The fight for reproductive rights in Texas continues this week. Lawyers for the state and reproductive rights organizations are currently in court challenging the state’s ultra-conservative fetal tissue burial law. The law was passed by Texas lawmakers in 2017, and has been faced with legal resistance at every step of the way. This week, state lawyers and lawyers for reproductive rights organizations have been in federal court duking it out over whether or not the state has a right to impose such a draconian law.

The law, Senate Bill 8, requires abortion providers to either cremate or bury fetal tissue following abortion and miscarriage. In January of this year, federal judge David Alan Ezra ruled that the Texas Department of State Health Services’ argument in favor of enforcing the law lacked sufficient merit, the Texas Tribune reported. The Tribune further reports that a similar rule was struck down by US District Judge Sam Sparks in 2017 because the language of the rule was too vague.

Fortunately, the law has been thwarted at every step so far. The state is back in court again this week as lawyers argue that the law over-burdens patients seeking abortions. Amy Hagstrom Miller, CEO of Whole Woman’s Health, the lead plaintiff in the Texas case, tells Brit + Co that the fetal remains burial law “has nothing to do with women’s health. It only stigmatizes and shames women.”

Hagstrom Miller adds that this law also makes it harder for patients to access abortion by increasing the red tape providers have to work through in order to offer abortion services. “It’s another back-door strategy to try to make it difficult for providers to comply with a regulation that has nothing to do with health or safety,” she says.

Abortion rights are already severely restricted in Texas. In recent years, TRAP laws have forced a number of clinics in Texas to close, and Republican Texas lawmakers seem never to take a break from pushing new anti-choice legislation. Hagstrom Miller tells us that Whole Woman’s Health, which runs abortion clinics in several states, says the organization “operates in two different Americas. Access to abortion in states like Minnesota and Maryland is totally different than in Texas.”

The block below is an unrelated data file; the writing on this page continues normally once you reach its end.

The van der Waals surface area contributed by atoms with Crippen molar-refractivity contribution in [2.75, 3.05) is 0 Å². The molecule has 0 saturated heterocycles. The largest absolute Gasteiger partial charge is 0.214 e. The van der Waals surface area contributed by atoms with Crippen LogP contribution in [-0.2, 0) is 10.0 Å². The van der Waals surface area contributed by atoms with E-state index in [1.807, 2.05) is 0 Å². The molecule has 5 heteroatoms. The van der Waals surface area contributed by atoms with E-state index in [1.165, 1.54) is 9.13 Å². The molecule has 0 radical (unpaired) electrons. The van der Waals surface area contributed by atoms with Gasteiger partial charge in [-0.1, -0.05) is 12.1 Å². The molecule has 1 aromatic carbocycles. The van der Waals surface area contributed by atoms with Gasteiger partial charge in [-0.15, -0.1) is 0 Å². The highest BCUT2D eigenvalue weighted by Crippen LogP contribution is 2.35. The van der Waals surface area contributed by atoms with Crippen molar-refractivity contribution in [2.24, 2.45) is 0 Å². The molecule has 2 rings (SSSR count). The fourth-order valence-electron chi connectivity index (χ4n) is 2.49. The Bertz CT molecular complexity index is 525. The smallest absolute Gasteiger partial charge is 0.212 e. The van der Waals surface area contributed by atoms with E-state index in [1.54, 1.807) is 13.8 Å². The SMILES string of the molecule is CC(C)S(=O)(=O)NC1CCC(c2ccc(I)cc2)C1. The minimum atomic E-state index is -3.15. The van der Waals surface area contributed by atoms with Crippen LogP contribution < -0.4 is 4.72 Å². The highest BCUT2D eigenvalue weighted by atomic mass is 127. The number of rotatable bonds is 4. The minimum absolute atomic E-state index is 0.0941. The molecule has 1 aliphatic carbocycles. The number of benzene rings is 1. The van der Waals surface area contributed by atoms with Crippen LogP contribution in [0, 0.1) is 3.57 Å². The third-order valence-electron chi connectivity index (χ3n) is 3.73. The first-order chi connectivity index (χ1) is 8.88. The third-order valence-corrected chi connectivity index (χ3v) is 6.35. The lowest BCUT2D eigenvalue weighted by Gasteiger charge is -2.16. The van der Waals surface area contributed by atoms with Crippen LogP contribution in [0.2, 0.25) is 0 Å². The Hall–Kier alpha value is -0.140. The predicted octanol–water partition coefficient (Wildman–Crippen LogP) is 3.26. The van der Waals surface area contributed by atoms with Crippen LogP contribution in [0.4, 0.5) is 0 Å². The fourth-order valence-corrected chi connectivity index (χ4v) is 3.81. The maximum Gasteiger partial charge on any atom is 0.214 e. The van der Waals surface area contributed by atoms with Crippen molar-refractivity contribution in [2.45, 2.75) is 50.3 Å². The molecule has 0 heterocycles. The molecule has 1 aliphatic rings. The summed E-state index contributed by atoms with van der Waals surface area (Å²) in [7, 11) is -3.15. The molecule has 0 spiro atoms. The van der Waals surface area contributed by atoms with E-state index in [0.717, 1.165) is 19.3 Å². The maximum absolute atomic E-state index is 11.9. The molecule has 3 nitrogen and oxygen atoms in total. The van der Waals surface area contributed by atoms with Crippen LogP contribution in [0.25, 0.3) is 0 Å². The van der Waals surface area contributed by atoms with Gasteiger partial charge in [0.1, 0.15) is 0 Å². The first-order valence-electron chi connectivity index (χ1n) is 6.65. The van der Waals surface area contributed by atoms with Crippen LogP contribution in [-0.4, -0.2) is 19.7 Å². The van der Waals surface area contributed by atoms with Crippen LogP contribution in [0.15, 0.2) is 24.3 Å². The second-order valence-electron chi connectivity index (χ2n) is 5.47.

For the last two decades, Hagstrom Miller says, the Texas legislature has introduced new restrictions on abortion during every legislative term. In Texas and other predominantly conservative states, lawmakers have taken what she calls a “chipping away” strategy on reproductive rights. This includes 20-week bans, requiring abortion clinics to meet ambulatory hospital standards, and so on.

“On paper, there’s still a right to abortion, but in practice, it can be impossible to actually get an abortion,” she says.

With another right-wing Supreme Court Justice soon to take the bench, it’s important for the entire country to take note of the ways abortion rights have been weakened in states such as Texas.

“We’ve seen and lived through in Texas this sort of chipping away at Roe for about two decades,” Hagstrom Miller tells us. “So much of it is not in the interest of women’s health and safety, it’s about delaying, banning, and stigmatizing abortion.”

Abortion rights advocates say that with a SCOTUS stacked with conservatives, further erosion of abortion rights if not a full-blown repeal of Roe v. Wade is inevitable. But Hagstrom Miller explains that restrictions on abortion “Do not do anything to reduce the need [for abortions], they just block women from accessing safe and affordable care.”

This is why it’s imperative to fight laws that make abortion harder to access. “It’s always the right time to do the right thing,” Hagstrom Miller says. “We have to stand up to injustice even when the odds are against us.”

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(Images via Mark Wilson + Alex Wong/Getty Images)